Stand Aside, Turkey: The New Vegetarian Main Course for Thanksgiving

Tara Parker-Pope, The New York Times  |  Updated: July 13, 2017 10:36 IST

Stand Aside, Turkey: The New Vegetarian Main Course for Thanksgiving
When it comes to Thanksgiving Day, vegetarian and vegan diners aren’t looking for fake turkey or tofu. They want what everyone else at the table wants: delicious food to celebrate the fall harvest.

This year, as part of the Well column’s annual Vegetarian Thanksgiving, we asked New York Times readers to send us showstopping vegetarian or vegan dishes that can hold their own at the center of the holiday table. We wanted dishes that would make the meat eaters take a second look — or better yet, skip the turkey altogether.

Our search for the next great vegetarian main course did not disappoint. Readers submitted a variety of recipes, using various cooking techniques and packed with the flavors of fall. All of them are featured at

One of our favorites is this pumpkin ravioli with sage walnut pumpkin butter, submitted by Kate Reilly, a reader in Bedford Hills, New York. The homemade ravioli are simple to make but add a wow factor to the holiday table. Plus, they can be made ahead and frozen and cooked up in minutes on the day. It was a dish born out of necessity.

“With four meat eaters, three vegetarians and one carnivorous but lactose-free family member, Thanksgiving can be a cooking challenge,” Reilly said. “I wanted one dish that would be spectacular, could be made ahead of time and frozen, eaten on Thanksgiving Day and all weekend — or later — with little effort.”

Over the last seven years of collecting new vegetarian Thanksgiving recipes on Well, we’ve learned that inviting a vegetarian or vegan to your holiday table creates more opportunity than challenge. Readers have seen that by making flavorful vegetarian and vegan dishes, they end up enhancing everyone’s meal.Ann Schreifels of Peoria, Illinois, who created a festive vegan torte layered with chickpeas and walnuts, green lentils and sliced sweet potatoes, said creating her dish was “much like the original Thanksgiving legend where two cultures were brought together to enjoy nature’s bounty.” But in this case, she said, the two cultures were “omnivore and vegan.”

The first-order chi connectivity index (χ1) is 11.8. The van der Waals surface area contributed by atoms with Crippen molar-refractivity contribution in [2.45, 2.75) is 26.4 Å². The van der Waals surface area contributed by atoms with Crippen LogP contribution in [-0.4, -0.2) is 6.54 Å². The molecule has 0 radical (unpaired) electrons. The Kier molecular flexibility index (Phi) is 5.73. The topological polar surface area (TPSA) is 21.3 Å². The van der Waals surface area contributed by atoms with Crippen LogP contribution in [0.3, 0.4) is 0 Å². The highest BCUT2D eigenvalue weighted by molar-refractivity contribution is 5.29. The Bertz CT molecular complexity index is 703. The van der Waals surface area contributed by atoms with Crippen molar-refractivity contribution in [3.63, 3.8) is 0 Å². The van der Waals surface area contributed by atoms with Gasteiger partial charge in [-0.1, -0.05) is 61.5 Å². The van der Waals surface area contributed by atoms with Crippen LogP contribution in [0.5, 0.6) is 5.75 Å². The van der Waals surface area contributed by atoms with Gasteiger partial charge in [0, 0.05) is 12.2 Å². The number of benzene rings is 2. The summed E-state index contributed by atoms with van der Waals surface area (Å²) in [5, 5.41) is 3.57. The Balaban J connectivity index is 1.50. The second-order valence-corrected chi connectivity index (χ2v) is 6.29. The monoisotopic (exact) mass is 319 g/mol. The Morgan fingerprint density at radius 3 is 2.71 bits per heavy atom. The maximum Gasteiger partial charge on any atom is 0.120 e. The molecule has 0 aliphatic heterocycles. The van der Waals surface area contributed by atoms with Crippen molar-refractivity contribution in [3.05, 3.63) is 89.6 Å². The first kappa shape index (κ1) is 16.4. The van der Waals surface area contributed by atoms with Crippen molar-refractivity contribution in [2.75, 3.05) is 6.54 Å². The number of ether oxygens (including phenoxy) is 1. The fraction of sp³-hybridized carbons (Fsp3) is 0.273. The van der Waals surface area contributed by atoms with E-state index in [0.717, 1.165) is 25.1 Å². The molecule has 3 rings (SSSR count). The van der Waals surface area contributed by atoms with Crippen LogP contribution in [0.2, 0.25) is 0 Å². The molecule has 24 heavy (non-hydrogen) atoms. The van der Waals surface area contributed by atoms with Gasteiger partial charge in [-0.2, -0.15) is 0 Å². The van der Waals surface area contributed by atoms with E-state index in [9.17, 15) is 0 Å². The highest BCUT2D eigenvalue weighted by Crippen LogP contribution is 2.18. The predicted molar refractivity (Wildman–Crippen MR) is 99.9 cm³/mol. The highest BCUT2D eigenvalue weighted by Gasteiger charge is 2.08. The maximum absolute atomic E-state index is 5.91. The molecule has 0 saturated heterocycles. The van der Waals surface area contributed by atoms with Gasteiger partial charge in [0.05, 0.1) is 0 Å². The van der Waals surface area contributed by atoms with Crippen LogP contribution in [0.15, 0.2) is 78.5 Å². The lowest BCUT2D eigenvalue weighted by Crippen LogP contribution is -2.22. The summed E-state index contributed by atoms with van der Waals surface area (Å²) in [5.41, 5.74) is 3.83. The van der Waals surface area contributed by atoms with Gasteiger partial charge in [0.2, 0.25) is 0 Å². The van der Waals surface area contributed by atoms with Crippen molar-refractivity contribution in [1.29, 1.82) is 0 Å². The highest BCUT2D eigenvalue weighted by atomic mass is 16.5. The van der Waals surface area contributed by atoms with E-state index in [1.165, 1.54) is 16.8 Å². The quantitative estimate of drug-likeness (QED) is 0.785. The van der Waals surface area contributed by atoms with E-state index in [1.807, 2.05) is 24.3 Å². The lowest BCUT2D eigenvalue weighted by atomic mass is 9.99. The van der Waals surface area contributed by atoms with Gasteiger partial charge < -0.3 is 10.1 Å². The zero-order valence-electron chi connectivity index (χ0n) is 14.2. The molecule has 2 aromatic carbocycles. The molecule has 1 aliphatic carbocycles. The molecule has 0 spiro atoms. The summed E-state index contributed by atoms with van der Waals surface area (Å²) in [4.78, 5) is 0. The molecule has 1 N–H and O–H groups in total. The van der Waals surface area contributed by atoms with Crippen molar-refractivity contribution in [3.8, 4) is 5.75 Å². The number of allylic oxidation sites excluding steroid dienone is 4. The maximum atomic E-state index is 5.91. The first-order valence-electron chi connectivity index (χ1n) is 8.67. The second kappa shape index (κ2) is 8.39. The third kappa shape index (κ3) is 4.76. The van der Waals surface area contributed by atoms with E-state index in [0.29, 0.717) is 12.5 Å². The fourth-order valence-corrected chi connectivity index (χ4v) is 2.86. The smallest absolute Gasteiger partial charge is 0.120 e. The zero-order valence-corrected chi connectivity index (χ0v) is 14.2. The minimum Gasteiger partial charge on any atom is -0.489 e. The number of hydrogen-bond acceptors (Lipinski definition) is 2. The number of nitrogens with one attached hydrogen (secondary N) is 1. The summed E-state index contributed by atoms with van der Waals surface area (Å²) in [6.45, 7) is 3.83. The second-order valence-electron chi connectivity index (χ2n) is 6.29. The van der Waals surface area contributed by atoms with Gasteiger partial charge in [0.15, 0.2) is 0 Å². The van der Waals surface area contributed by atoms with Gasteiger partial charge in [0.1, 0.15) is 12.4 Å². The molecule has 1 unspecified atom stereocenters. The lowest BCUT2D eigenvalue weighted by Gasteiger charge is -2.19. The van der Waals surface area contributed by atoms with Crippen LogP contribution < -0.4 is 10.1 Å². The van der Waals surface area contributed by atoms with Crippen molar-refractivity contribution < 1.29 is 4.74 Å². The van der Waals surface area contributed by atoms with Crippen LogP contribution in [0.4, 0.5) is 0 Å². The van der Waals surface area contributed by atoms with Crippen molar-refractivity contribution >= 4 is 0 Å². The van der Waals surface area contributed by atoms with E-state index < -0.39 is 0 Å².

Pumpkin Ravioli with Sage Walnut Pumpkin Butter

Time: 1 hour 15 minutes

Yield: 60 ravioli


1 small cinderella or sugar pumpkin, halved and seeded

2 tablespoons olive oil

1 tablespoon light brown sugar

Sea salt and black pepper

1 egg

1/2 teaspoon freshly grated nutmeg, more as needed

Semolina flour

About 3 pounds fresh pasta sheets

2 tablespoons unsalted butter

10 fresh sage leaves, finely chopped

2 tablespoons crushed walnuts

2 tablespoons balsamic vinegar


Heat oven to 400 degrees and line a rimmed baking sheet with parchment paper. Place pumpkin on pan, cut sides up, drizzle with olive oil and generously season with brown sugar, salt and pepper. Roast for 35 to 45 minutes, or until soft. Allow to cool slightly.

2. Scoop out the flesh of the pumpkin into the bowl of a food processor. Add egg and nutmeg, and purée until smooth. Set aside 1/4 cup pumpkin purée for the sauce.

3. Dust a work surface with semolina flour. Lay out a sheet of pasta, then place 2 teaspoons of filling every few inches. Brush around the filling with water, then place a second pasta sheet over the top. Cut with a ravioli stamp or sharp knife, and crimp to seal individual raviolis.

4. Bring a large pot of water to boil and season with 2 tablespoons salt. Drop in ravioli a few at a time and cook for 5 to 7 minutes.

5. Make the sauce to serve by heating 1 tablespoon butter in a medium skillet over medium-high heat. Add the reserved 1/4 cup pumpkin filling, the sage leaves, walnuts, balsamic vinegar and a few grinds of nutmeg and cook until combined and sizzling. Spoon sauce onto plates and top with ravioli.

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Tip: Ravioli can be frozen on a cookie sheet dusted with semolina flour. Once frozen, transfer to a freezer storage bag, return to the freezer. Ravioli can be cooked from frozen; increase cooking time to 10 minutes.

© 2015 New York Times News Service


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